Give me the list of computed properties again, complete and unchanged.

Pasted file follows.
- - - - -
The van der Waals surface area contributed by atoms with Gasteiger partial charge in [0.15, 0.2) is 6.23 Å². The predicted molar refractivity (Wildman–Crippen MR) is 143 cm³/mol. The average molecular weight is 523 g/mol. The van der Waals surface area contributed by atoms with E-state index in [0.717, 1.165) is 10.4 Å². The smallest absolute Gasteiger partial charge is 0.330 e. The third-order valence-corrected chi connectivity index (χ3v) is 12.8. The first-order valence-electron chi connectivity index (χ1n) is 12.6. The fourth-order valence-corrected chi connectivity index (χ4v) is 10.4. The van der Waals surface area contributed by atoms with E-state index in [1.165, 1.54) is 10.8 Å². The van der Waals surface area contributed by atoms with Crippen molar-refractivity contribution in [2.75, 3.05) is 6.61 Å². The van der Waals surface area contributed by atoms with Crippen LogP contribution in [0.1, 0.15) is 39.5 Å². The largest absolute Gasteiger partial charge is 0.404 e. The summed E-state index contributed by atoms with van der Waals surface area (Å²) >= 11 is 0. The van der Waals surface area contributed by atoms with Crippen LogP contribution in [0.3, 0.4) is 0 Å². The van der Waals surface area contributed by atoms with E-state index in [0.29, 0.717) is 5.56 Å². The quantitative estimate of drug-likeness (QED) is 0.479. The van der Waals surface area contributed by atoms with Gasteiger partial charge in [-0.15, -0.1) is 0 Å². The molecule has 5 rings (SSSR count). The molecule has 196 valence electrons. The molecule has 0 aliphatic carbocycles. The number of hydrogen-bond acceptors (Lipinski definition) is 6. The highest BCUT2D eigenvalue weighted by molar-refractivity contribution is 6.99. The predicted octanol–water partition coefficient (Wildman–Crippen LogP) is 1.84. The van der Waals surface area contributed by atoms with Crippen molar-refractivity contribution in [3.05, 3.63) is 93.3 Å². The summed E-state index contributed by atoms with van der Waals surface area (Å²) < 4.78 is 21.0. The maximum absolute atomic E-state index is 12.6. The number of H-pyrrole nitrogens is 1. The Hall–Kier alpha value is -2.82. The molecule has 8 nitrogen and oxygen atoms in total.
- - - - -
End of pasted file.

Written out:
The van der Waals surface area contributed by atoms with Gasteiger partial charge in [0.15, 0.2) is 6.23 Å². The predicted molar refractivity (Wildman–Crippen MR) is 143 cm³/mol. The average molecular weight is 523 g/mol. The van der Waals surface area contributed by atoms with E-state index in [0.717, 1.165) is 10.4 Å². The smallest absolute Gasteiger partial charge is 0.330 e. The third-order valence-corrected chi connectivity index (χ3v) is 12.8. The first-order valence-electron chi connectivity index (χ1n) is 12.6. The fourth-order valence-corrected chi connectivity index (χ4v) is 10.4. The van der Waals surface area contributed by atoms with E-state index in [1.165, 1.54) is 10.8 Å². The van der Waals surface area contributed by atoms with Crippen molar-refractivity contribution in [2.75, 3.05) is 6.61 Å². The van der Waals surface area contributed by atoms with Crippen LogP contribution in [0.1, 0.15) is 39.5 Å². The largest absolute Gasteiger partial charge is 0.404 e. The summed E-state index contributed by atoms with van der Waals surface area (Å²) >= 11 is 0. The van der Waals surface area contributed by atoms with Crippen LogP contribution in [0.3, 0.4) is 0 Å². The van der Waals surface area contributed by atoms with E-state index in [0.29, 0.717) is 5.56 Å². The quantitative estimate of drug-likeness (QED) is 0.479. The van der Waals surface area contributed by atoms with Gasteiger partial charge in [-0.15, -0.1) is 0 Å². The molecule has 5 rings (SSSR count). The molecule has 196 valence electrons. The molecule has 0 aliphatic carbocycles. The number of hydrogen-bond acceptors (Lipinski definition) is 6. The highest BCUT2D eigenvalue weighted by molar-refractivity contribution is 6.99. The predicted octanol–water partition coefficient (Wildman–Crippen LogP) is 1.84. The van der Waals surface area contributed by atoms with Crippen molar-refractivity contribution in [3.05, 3.63) is 93.3 Å². The summed E-state index contributed by atoms with van der Waals surface area (Å²) < 4.78 is 21.0. The maximum absolute atomic E-state index is 12.6. The number of H-pyrrole nitrogens is 1. The Hall–Kier alpha value is -2.82. The molecule has 8 nitrogen and oxygen atoms in total.